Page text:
Thomas Tyrrell travelled to the New Theatre for Wales Millennium Centre’s new stage adaptation of Agatha Christie’s The Mirror Crack’d.
Recent Agatha Christie adaptations have felt like they’re the work of totally different authors. The BBC has committed itself to a grimdark Christie of the dystopian past: the 30s of The ABC Murders (2018) is all filthy boarding houses and fascism, the 50s of Witness for the Prosecution (2016) suffused with smog and shellshock. Meanwhile, the latest Hollywood version of Murder on the Orient Express (2017) is so glitzy and stylised as to be fast approaching steampunk.
In this polarised market, Rachel Wagstaff’s stage adaptation of The Mirror Crack’d opens by giving us the new and terrifying prospect of a Miss Marple mystery told through interpretive dance. As the silver-haired detective dozes in her armchair, we’re subjected to a panorama of sixties culture, from mini-skirts to teddy boys to mods vs rockers gang warfare. At the crux of the sequence the spinster sleuth, immobilised throughout by a sprained ankle, hops into centre stage and vainly tries to dance the jitterbug.
The relief when this sequence is over and the play settles down is palpable, but it does a fine job of introducing us to Miss Jane Marple, a woman of another age both intrigued and alienated by the pulse of the sixties. It also softens us up for the next bit of inventive staging. When newly promoted Chief Inspector Craddock arrives to discuss a recent murder with his Aunt Jane, the suspects, witnesses and victims begin to wheel around Marple’s armchair, re-enacting the conversations, collisions and confrontations that led up to the death of Heather Leigh—poisoned by strawberry daiquiri.
John Lanchester in the London Review of Books recently made a convincing case for Christie as the greatest formalist novelist of the twentieth century, and this staging really exploits the appeal of the most characteristic element of any Christie novel—neither the detective, nor the setting, but the mystery itself. As the secrets and lies begin to emerge, the continually re-enacted events of the murder take on the quality of a dance, seen each time from a different perspective and with a different understanding. It’s also a brilliant way of converting Christie’s slew of unreliable witnesses to the stage—each character sees the scene from their own point of view, limited by what they can hear, and each re-staging teases out a few more fragments of conversation or a new interpretation of a familiar gesture. It’s easy to sniff out a few of the red herrings, but the final solution to it all is a satisfyingly unexpected twist.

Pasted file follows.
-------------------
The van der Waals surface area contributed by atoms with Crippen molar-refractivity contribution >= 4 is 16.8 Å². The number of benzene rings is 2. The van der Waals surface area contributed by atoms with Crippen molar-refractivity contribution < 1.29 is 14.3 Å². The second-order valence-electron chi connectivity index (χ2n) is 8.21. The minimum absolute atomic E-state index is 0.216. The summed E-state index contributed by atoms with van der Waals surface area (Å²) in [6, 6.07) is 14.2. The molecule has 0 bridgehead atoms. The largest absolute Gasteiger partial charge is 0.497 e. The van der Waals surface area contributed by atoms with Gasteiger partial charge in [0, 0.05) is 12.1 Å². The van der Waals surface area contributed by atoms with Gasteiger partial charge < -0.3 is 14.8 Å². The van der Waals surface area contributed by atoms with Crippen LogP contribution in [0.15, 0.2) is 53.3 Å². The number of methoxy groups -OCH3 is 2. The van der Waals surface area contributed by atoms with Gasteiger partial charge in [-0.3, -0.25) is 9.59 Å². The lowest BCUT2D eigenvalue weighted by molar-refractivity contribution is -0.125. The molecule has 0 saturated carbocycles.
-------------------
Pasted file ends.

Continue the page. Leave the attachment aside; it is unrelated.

Susie Blake doesn’t try to reinvent the role with new gimmicks or invented backstory, but gives us Miss Marple, as Christie wrote her, a delightful, sharp witted old lady who is overlooked at peril. She shines in her scenes with Simon Shepherd’s pompous, brusque yet fundamentally good-hearted Chief Inspector Craddock, and with her best friend Dolly Bantry, who Julia Hills raises from the comic relief of the earlier acts into a perceptive and sympathetic confidante. Some of the other actors struggle to add a new spin to the usual suspects, such as a film-mogul husband, an excitable Italian waiter, and a resentful secretary, but the distinction is Suzanna Hamilton as Martina Gregg, the ageing film star the poisoned daiquiri was originally intended for. Hers is the performance the success of the play hinges on, and she delivers with panache. After the murderer is unveiled, the wrapping up of the loose ends takes perhaps a little too long and involves a little too much melodrama, but the catastrophe is so artfully wrought that such quibbles are soon forgotten.
In the director’s note, Melly Still speaks of ‘a blurred memory stemming from childhood, a sense that Agatha Christie, like Enid Blyton, was somehow to be avoided.’ If your notion of Christie is still one of cosy tea-time murders with a side order of antisemitism, this wittily staged and beautifully crafted play shows just how good the Queen of Crime can be.